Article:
Pseudomonas Infection in Dogs

The pseudomonas infection makes treating ear infections difficult. This bacterial infection rarely responds to antibiotics. If your dog is prone to ear infections, make sure your veterinarian runs a culture to check for pseudomonas aeruginosa. If the culture is positive, expect a different treatment plan.

Resistant Properties of the Pseudomonas Infection

Pseudomonas aeruginos are a gram-negative bacteria with the ability to survive in many unexpected situations. Gram-negative bacteria trigger the production of cytokine. Cytokine is an immune response that triggers inflammation. Therefore, pseudomonas infections go hand in hand with very inflamed, tender skin.

In labs, the bacteria have been found to thrive on soap and other materials with antiseptic properties. They generally do not respond to any of the following antibiotics:

  • Carbapenems (such as Cilastatin or Premaxin)

  • Monobactams (such as Aztreonam)

  • Penicillin and Amoxicillin

Symptoms of Pseudomonas Infection in Dogs

One of the leading symptoms of a pseudomonas infection is a strong odor. Pseudomonas ear infections are extremely smelly with lots of drainage or pus. Other symptoms include:

  • Frequent scratching of the ear

  • Frequent shaking of the head

  • Pain in and around the ear

  • Redness and swelling inside the ear

  • Ulcers within the ear

Treating a Pseudomonas Infection

Most veterinarians will run a culture of the pseudomonas bacteria to see if it shows sensitivity to quinolone antibiotics. If this antibiotic works, high doses are usually used to completely kill off the bacteria. One of the problems with pseudomonas aeruginosa is that if all the bacteria are not killed off, they'll come back stronger, even resisting the medication you just used. For that reason, many vets will recommend a high dosage of an oral medication and pair it with antibiotic ear drops using a combination of antibiotic medications. The antibiotic ear drops are usually created by your veterinarian and are not something you can purchase online or over the counter. There are a few solutions that are formulated in labs, but they may not be as successful as a mixture your veterinarian creates to fight the pseudomonas infection.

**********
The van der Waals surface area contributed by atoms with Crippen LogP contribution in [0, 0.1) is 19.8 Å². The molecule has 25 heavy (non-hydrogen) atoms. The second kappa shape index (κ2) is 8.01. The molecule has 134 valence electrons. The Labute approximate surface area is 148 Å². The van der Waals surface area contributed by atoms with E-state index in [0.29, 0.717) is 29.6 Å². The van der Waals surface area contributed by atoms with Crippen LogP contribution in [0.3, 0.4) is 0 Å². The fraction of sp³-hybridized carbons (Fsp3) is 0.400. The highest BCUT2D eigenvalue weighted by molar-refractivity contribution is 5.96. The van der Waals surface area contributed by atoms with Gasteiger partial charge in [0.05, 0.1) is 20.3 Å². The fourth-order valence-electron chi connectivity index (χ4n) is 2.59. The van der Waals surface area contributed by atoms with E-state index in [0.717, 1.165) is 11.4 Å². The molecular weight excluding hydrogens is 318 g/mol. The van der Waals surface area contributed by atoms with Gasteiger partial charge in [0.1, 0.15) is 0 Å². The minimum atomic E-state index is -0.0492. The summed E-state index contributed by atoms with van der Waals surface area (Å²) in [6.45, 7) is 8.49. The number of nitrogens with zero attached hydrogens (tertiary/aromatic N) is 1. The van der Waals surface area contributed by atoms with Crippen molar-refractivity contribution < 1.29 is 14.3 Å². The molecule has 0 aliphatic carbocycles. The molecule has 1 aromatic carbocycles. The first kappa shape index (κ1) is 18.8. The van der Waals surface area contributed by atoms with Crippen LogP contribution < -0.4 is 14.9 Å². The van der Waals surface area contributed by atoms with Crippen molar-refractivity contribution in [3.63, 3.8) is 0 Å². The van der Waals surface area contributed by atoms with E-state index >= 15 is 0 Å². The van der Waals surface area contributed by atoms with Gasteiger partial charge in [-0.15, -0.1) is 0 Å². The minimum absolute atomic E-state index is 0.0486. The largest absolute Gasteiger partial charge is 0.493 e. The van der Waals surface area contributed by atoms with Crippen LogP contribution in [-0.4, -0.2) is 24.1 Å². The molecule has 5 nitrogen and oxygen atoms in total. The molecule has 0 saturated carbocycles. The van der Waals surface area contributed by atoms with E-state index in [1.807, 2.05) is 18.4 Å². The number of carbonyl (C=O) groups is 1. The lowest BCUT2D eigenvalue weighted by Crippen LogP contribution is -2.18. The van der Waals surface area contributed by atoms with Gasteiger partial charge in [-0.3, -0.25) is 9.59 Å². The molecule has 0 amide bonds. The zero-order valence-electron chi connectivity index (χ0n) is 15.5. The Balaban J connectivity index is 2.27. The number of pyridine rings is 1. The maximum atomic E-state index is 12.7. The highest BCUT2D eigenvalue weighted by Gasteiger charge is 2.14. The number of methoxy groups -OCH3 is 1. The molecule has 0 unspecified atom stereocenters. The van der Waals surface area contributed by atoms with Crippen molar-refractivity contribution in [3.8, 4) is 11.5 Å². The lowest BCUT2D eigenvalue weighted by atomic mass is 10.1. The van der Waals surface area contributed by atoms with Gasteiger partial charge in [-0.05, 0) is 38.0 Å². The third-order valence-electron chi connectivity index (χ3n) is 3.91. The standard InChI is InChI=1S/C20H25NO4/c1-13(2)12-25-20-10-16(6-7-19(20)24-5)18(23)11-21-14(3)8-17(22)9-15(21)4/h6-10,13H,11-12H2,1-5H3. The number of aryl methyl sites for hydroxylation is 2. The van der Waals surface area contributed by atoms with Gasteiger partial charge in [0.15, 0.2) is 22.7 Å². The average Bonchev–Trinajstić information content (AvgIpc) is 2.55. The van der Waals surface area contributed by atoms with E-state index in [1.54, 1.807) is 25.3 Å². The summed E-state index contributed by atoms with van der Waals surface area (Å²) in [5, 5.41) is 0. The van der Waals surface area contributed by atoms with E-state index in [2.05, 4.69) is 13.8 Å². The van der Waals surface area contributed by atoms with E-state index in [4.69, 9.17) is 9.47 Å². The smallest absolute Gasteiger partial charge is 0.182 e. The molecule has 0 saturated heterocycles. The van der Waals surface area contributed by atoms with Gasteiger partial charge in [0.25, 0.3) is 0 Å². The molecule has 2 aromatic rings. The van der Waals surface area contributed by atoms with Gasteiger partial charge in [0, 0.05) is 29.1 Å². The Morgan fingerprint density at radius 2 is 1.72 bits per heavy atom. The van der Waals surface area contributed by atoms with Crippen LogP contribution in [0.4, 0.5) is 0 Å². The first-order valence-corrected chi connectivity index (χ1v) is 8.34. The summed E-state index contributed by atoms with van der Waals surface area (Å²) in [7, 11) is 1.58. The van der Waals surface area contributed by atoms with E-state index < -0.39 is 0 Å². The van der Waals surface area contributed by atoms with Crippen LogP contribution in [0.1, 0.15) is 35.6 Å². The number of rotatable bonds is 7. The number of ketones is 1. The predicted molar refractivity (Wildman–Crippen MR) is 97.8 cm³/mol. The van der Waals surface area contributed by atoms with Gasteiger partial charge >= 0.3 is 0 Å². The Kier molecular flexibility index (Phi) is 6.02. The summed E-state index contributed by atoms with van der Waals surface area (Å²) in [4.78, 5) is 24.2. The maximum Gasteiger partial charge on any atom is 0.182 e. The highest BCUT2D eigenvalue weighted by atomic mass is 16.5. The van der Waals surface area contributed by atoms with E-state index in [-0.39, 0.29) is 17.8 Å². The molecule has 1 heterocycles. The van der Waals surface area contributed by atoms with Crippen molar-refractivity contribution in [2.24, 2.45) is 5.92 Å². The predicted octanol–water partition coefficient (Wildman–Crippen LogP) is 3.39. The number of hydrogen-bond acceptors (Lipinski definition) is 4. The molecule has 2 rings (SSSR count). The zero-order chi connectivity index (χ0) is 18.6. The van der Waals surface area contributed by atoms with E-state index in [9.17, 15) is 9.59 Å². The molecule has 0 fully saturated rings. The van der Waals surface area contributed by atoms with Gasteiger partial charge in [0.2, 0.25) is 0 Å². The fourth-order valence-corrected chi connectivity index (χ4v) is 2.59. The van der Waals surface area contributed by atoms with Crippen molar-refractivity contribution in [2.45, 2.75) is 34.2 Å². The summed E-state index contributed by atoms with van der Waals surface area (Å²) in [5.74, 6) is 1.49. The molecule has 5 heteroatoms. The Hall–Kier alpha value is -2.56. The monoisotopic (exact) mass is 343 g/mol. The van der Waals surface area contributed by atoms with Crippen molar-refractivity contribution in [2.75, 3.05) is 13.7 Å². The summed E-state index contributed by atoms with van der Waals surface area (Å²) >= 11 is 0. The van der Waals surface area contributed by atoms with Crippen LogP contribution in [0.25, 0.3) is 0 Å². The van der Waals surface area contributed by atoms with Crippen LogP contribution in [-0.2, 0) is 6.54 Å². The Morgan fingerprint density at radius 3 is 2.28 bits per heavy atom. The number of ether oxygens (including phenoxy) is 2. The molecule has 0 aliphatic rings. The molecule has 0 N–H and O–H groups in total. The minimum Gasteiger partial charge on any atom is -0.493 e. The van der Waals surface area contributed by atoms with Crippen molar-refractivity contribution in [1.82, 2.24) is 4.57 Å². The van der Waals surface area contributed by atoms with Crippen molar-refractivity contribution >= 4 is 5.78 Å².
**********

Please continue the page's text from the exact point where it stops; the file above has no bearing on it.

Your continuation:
It's important to keep the ear as clean as possible. By removing any ear wax, dead skin, pus and other drainage, you remove some of the material that increases inflammation. You also remove potential food sources for the bacteria. In addition, the medicinal drops have a better chance to get into the skin tissue to kill off bacteria.

If the ear canal is swollen shut, your veterinarian may advise putting your dog under general anesthesia so that the middle ear can be flushed out. You will need to continue to wash out the dog's ears at home every day or two. Your veterinarian will advise the proper cleaning schedule.

When cleaning your dog's ears at home, fill the canal with the ear wash and then massage the canal for a full minute. Do not let your dog shake his head during this process. You want the ear wash to get deep into the ear and remove as much material as possible. Once the minute is up, have a towel ready to catch the liquid that your dog shakes out. Use cotton balls to wipe away any matter remaining on the dog's ear opening.